Planned purge and thugs: US media criticized for Baltimore coverage

Residents, protesting the death of 25-year-old black man Freddie Gray, hold signs near riot police who lined the intersection of North Avenue and Pennsylvania Avenue ahead of a city-wide curfew in Baltimore, Maryland April 28, 2015. (Reuters/Adrees Latif)
The mainstream US media are facing criticism over their coverage of unrest in Baltimore. Activists and residents claim the media ignored peaceful marches, focused on labels and violence, and ignored the chronic issues of poverty and police misconduct.

Protesters shouted down Fox News’ Geraldo Rivera, who arrived in Baltimore shortly before the curfew on Tuesday. They blocked his camera and accused Fox News of lying and “false coverage.” Maryland state legislator Catherine Pugh helped extract the angry and flustered Rivera from the crowd.

Fox and other networks were accused of ignoring the peaceful marches and gatherings that were previously protesting the death of Baltimore resident Freddie Gray in police custody. Gray’s spine was severed under unexplained circumstances and he passed away earlier this month.

“When we were out here protesting all last week for six days straight peacefully, there were no news cameras, there were no helicopters, there was no riot gear, and nobody heard us,” protester Danielle Williams told MSNBC's Thomas Roberts on Tuesday. “So now that we've burned down buildings and set businesses on fire and looted buildings, now all of the sudden everybody wants to hear us.”

Fox News host Shepard Smith, speaking on “The Five,” also pointed out that the media has ignored Baltimore’s chronic issues, including the Gray affair.

“We’ve got a major American city that has decades – decades – of turmoil within this neighborhood,” Smith said. “One quarter of the youth locked up. Clearly there is a big problem. Then all of a sudden, an African-American man is taken into a vehicle, and he comes out of it and dies – and you get nothing from authorities except a suspension. And those who would do harm take an opportunity to do harm. And here we are.”

Ferguson community organizer Deray McKesson called out CNN host Wolf Blitzer for pushing him to denounce violence. McKesson said that the real perpetrators of violence had been the police around the US, who have killed over 300 people just this year.

“We’re not making comparisons, obviously,” Blitzer replied. “I just want to hear you say there should be peaceful protests, not violent protests, in the tradition of Dr. Martin Luther King?”

“You are making a comparison,” McKesson said. “You are suggesting this idea that broken windows are worse than broken spines, right? … Freddie Gray will never be back. Those windows will.”

McKesson also criticized city officials for calling black people “thugs.” Baltimore Mayor Stephanie Rawlings-Blake was the first to use the term, describing the rioters as such at a press conference on Monday evening. She later tried to walk it back.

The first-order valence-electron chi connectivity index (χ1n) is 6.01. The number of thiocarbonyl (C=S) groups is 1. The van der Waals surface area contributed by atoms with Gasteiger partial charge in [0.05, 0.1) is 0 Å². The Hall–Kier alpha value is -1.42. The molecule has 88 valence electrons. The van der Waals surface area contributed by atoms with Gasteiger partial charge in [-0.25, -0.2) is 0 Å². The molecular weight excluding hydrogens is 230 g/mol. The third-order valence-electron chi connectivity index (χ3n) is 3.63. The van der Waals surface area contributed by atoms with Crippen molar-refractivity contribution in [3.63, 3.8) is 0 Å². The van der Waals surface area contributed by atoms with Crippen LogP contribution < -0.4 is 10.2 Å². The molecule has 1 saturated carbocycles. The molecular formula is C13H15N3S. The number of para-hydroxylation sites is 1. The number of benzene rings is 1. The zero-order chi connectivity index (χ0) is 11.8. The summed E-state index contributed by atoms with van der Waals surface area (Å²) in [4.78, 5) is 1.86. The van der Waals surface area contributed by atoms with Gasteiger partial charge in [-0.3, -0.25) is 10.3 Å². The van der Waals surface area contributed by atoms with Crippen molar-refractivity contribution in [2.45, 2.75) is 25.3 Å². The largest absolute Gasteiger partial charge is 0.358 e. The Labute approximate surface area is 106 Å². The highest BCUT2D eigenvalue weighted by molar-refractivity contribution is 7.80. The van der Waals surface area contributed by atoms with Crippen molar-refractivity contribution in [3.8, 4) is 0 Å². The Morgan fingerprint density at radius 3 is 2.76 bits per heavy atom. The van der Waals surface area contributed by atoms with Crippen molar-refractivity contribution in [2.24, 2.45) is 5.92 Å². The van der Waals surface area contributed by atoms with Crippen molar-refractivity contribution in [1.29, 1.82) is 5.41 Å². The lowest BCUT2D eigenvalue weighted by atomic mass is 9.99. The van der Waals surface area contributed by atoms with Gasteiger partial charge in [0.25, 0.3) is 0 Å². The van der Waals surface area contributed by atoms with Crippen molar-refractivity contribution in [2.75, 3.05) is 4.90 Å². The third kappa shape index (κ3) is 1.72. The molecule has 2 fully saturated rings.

City Councilman Carl Stokes was exasperated by CNN host Erin Burnett’s use of the word.

“No, it’s not the right word to call our children ‘thugs,’” Stokes said. “These are children who have been set aside, marginalized, who have not been engaged by us.”

“But how does that justify what they did?” Burnett pressed. “That’s a sense of right and wrong. They know it’s wrong to steal and burn down a CVS and an old persons’ home. I mean, come on.”

“Come on?! Just call them n*ggers. Just call them n*ggers,” Stokes replied. “When you say, ‘Come on,’ come on what?”

Comedy host Jon Stewart also took issue with the media coverage of Baltimore unrest, singling out CNN’s Wolf Blitzer’s statement that Monday’s imagery was “hard to believe.”

“Elvis leading a herd of orthodox Jewish unicorns through a city street – that would be hard to believe,” Stewart chided Blitzer in Tuesday’s edition of The Daily Show. “Ferguson was just a few months ago, and you were talking about it.”

American cities, Stewart said, appear to have only two states: normal and “on fire.”

“Maybe a more nuanced alert system could allow for more productive intervention beyond, ‘You have 10 seconds to disperse,’” Stewart argued. “Or we could agree to keep ignoring the roots of how systemically, historically disenfranchised many African-American communities still are, only paying attention to them when their periodic fiery ball of anger threatens to enter our airspace like some kind of Alex Haley’s comet. And once again breathing a blissful sigh of forgetful relief when it’s another near-miss.”

Meanwhile, Baltimore teachers and students complained to Mother Jones magazine that the official story about a planned “purge” was a fabrication. Baltimore police deployed officers in riot gear at the Mondawmin Mall in northwestern Baltimore on Monday afternoon, claiming that social media chatter was calling for a riot inspired by “The Purge,” a 2013 film about a world where all laws are suspended for a day.

With the major transportation hub for high school students closed, hundreds of teens were stranded at Mondawmin and, at some point, clashes with the police began. However, no evidence of social media posts calling for a “purge” has ever been produced.